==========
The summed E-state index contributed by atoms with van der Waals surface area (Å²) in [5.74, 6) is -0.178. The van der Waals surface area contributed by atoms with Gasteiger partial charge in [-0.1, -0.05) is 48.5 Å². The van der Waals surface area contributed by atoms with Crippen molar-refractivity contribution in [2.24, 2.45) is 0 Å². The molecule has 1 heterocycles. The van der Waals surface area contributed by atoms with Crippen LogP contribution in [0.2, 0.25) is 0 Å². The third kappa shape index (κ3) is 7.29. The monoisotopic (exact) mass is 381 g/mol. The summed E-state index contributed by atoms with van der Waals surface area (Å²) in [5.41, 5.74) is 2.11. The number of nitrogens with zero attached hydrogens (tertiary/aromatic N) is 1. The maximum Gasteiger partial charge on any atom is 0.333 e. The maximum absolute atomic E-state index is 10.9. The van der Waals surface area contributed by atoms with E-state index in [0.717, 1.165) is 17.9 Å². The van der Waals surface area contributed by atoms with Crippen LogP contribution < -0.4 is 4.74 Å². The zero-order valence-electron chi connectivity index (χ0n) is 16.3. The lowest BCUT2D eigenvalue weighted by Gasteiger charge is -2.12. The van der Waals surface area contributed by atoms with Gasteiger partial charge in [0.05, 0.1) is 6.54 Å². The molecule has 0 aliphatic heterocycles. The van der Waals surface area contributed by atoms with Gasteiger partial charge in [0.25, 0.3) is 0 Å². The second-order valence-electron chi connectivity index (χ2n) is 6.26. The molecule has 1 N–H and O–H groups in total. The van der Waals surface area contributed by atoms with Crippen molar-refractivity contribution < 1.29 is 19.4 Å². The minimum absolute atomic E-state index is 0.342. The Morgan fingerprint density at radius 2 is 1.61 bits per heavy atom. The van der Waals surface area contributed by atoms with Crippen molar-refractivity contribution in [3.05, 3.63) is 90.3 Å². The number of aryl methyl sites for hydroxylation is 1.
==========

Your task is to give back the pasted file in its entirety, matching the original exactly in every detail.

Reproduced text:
The summed E-state index contributed by atoms with van der Waals surface area (Å²) in [5.74, 6) is -0.178. The van der Waals surface area contributed by atoms with Gasteiger partial charge in [-0.1, -0.05) is 48.5 Å². The van der Waals surface area contributed by atoms with Crippen molar-refractivity contribution in [2.24, 2.45) is 0 Å². The molecule has 1 heterocycles. The van der Waals surface area contributed by atoms with Crippen LogP contribution in [0.2, 0.25) is 0 Å². The third kappa shape index (κ3) is 7.29. The monoisotopic (exact) mass is 381 g/mol. The summed E-state index contributed by atoms with van der Waals surface area (Å²) in [5.41, 5.74) is 2.11. The number of nitrogens with zero attached hydrogens (tertiary/aromatic N) is 1. The maximum Gasteiger partial charge on any atom is 0.333 e. The maximum absolute atomic E-state index is 10.9. The van der Waals surface area contributed by atoms with E-state index in [0.717, 1.165) is 17.9 Å². The van der Waals surface area contributed by atoms with Crippen LogP contribution < -0.4 is 4.74 Å². The zero-order valence-electron chi connectivity index (χ0n) is 16.3. The lowest BCUT2D eigenvalue weighted by Gasteiger charge is -2.12. The van der Waals surface area contributed by atoms with Gasteiger partial charge in [0.05, 0.1) is 6.54 Å². The molecule has 0 aliphatic heterocycles. The van der Waals surface area contributed by atoms with Gasteiger partial charge in [0.25, 0.3) is 0 Å². The second-order valence-electron chi connectivity index (χ2n) is 6.26. The molecule has 1 N–H and O–H groups in total. The van der Waals surface area contributed by atoms with Crippen molar-refractivity contribution < 1.29 is 19.4 Å². The minimum absolute atomic E-state index is 0.342. The Morgan fingerprint density at radius 2 is 1.61 bits per heavy atom. The van der Waals surface area contributed by atoms with Crippen molar-refractivity contribution in [3.05, 3.63) is 90.3 Å². The number of aryl methyl sites for hydroxylation is 1.